idea of a CE became consolidated into a key brand of/for theCE through its adoption by
the Ellen MacArthur Foundation (2013),when they commissioned and promoted Towards
the Circular Economy: Economic and Business Rationale for an Accelerated Transitionin
2013. This seminal report focused circular economics on waste elimination strategies
designed to promotebio-sustainability, underpinned by strong economicmodelling.
Both examples achieved a prole through deployment of image as much as strength of
argument; but both were,necessarily, judged in terms of their potential in/througheconomic
modelling. Whereas the doughnut economy is a direct challenge to the core of orthodox
economics, criticshave argued that the CE is too accepting of standard economic models and
therefore not as radically alternative, or even corrective, as suggested by many supporters
(Corvellec, 2015). Judgement of economic validity depends upon debates within economics,
and it is important to rememberthis when models premised within an economic framingare
received in(to) other disciplines. However, as with Ostroms defence of the commons
(Ostrom, 1990) as an economicallyvalid model, it is not simply an economic argument which
is carried in the concerns and principles which runs through each of these challenges to
orthodoxy. All open a space making visible and engaging with issues, concerns and
principles which established orthodoxies have been closed to or refused. They maybe little
more than a corrective (albeit an important one) but may prove to be a radical challenge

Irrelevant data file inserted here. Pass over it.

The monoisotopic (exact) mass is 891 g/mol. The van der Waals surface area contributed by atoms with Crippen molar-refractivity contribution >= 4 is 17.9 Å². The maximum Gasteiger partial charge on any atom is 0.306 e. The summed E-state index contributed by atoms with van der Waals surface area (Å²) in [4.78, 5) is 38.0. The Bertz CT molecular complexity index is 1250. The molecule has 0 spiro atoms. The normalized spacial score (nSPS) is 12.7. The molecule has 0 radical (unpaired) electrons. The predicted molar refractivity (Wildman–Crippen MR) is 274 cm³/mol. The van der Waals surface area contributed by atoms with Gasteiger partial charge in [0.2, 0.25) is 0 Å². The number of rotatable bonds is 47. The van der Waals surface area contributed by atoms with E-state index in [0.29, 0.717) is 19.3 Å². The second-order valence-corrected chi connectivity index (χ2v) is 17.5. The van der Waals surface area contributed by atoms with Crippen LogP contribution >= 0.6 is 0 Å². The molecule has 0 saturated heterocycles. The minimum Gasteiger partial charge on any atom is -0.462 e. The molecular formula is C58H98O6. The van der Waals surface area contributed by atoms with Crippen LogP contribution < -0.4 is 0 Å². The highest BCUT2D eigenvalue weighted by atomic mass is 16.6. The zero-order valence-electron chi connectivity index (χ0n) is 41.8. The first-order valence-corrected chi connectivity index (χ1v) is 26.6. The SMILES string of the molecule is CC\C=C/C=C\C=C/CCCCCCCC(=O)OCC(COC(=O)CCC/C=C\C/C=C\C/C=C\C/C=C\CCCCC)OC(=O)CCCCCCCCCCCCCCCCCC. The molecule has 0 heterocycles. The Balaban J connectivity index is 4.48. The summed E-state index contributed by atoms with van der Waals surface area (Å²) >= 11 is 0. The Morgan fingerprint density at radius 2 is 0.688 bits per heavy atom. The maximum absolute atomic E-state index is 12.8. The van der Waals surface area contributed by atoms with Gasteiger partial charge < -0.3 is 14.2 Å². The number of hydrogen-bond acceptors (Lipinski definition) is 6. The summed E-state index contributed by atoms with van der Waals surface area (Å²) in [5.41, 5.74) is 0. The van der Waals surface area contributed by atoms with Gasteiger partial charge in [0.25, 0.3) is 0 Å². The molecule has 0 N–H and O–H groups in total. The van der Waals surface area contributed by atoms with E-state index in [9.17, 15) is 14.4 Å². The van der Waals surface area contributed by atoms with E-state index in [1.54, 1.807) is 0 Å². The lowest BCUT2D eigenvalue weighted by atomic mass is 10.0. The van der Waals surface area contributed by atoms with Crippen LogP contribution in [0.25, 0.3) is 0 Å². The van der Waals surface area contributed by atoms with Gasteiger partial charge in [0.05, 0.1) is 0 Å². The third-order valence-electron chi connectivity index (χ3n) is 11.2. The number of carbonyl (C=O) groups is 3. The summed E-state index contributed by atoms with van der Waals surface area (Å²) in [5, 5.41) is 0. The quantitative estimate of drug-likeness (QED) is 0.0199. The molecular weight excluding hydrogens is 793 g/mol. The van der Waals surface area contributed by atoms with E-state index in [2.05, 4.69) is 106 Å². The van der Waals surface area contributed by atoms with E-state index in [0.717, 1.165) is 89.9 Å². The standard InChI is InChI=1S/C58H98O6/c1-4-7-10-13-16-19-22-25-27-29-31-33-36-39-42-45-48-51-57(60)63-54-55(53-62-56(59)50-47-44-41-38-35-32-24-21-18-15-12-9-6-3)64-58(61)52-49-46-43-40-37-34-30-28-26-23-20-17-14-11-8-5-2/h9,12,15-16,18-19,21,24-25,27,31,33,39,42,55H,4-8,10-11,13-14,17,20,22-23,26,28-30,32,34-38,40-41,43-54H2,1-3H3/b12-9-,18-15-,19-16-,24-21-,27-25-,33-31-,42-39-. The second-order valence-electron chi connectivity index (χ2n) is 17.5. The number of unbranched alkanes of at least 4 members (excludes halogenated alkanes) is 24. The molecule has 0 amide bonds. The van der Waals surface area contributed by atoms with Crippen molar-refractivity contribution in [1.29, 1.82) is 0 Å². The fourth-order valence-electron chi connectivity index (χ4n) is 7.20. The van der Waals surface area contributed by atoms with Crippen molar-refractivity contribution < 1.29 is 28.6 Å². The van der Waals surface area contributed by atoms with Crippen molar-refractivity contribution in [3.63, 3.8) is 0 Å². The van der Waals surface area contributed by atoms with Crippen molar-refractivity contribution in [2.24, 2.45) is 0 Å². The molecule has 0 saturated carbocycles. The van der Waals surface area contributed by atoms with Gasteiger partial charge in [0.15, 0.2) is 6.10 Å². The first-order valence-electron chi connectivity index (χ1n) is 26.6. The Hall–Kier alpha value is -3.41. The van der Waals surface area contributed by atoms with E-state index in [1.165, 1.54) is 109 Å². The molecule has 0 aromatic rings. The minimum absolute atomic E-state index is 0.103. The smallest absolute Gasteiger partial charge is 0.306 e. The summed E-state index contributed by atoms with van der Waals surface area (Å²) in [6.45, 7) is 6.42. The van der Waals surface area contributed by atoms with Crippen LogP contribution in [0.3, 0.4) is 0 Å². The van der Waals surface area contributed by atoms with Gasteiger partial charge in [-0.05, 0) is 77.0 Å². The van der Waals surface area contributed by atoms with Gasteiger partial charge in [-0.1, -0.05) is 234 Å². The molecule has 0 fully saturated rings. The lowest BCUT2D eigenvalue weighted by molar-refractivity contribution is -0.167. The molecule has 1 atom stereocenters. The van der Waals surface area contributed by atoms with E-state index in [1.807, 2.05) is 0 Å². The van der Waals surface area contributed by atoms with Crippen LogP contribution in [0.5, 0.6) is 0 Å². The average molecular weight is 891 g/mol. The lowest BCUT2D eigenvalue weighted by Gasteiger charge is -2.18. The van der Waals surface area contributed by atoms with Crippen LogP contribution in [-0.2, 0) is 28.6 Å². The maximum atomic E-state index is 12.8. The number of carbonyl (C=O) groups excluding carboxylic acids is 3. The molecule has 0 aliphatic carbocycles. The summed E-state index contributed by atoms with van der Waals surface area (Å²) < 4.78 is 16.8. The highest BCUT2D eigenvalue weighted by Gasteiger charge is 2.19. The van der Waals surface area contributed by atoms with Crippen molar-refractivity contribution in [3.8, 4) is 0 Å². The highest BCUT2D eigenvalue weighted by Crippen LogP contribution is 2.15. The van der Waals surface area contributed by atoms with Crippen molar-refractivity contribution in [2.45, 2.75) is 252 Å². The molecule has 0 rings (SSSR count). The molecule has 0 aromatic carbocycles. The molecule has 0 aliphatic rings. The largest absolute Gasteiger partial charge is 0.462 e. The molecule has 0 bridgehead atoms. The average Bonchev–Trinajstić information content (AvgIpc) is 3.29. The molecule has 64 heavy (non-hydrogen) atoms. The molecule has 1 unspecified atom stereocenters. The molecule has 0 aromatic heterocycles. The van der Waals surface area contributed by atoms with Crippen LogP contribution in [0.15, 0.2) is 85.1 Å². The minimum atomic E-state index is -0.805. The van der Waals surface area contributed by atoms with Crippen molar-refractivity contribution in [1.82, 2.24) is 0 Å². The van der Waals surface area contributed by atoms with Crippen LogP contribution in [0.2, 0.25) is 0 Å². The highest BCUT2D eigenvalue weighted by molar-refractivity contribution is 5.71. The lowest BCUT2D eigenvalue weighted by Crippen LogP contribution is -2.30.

which begins to draw out and shape an alternative economics. What is at stake is
overcoming the impact entrenched thinking has on our ability to recognize (let alone
investigate and interrogate) difference and potential through the privileging of what is
actually a partial world-view but presented as if so complete that it operates as if
ontologically foundationaland unproblematically denitional.
As economic models, doughnuts, circles and commons will be judged within economics.
However, there is a surplus carried in their strong images which gives them a prole not
limited by/to an economic framing: They are all evocative challenges to/for thinking
differently over a range of subjectareas and disciplines.
The use of images in scholarshipranges across a spectrum which, on the one hand, uses
image to illustrate an alreadyproven argument or thesis, through to imaging used as part of
the process of creative, investigative thinking.The latter I call image-ideaand the former
model-theory:neither term is elegant, but it indicates a distinction which is crucial in terms
of how image in scholarship is used [1]. Model-theory, carried for instance in diagram or
JPPEL
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252